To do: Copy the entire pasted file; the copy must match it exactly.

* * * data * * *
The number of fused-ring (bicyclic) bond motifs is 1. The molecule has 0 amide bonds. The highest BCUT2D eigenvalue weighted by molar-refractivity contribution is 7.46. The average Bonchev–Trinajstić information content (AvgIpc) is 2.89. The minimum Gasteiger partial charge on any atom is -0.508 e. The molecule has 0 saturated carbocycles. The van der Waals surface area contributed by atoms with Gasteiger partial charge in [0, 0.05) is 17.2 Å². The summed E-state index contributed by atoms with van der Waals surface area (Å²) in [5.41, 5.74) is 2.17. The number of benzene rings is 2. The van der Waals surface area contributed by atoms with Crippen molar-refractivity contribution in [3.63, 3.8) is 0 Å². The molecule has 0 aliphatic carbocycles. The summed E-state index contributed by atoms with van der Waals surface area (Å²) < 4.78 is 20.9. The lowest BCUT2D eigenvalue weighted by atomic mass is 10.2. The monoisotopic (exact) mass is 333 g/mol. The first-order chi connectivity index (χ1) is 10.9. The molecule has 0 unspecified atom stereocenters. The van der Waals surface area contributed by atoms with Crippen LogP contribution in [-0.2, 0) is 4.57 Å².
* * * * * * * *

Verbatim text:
The number of fused-ring (bicyclic) bond motifs is 1. The molecule has 0 amide bonds. The highest BCUT2D eigenvalue weighted by molar-refractivity contribution is 7.46. The average Bonchev–Trinajstić information content (AvgIpc) is 2.89. The minimum Gasteiger partial charge on any atom is -0.508 e. The molecule has 0 saturated carbocycles. The van der Waals surface area contributed by atoms with Gasteiger partial charge in [0, 0.05) is 17.2 Å². The summed E-state index contributed by atoms with van der Waals surface area (Å²) in [5.41, 5.74) is 2.17. The number of benzene rings is 2. The van der Waals surface area contributed by atoms with Crippen molar-refractivity contribution in [3.63, 3.8) is 0 Å². The molecule has 0 aliphatic carbocycles. The summed E-state index contributed by atoms with van der Waals surface area (Å²) < 4.78 is 20.9. The lowest BCUT2D eigenvalue weighted by atomic mass is 10.2. The monoisotopic (exact) mass is 333 g/mol. The first-order chi connectivity index (χ1) is 10.9. The molecule has 0 unspecified atom stereocenters. The van der Waals surface area contributed by atoms with Crippen LogP contribution in [-0.2, 0) is 4.57 Å².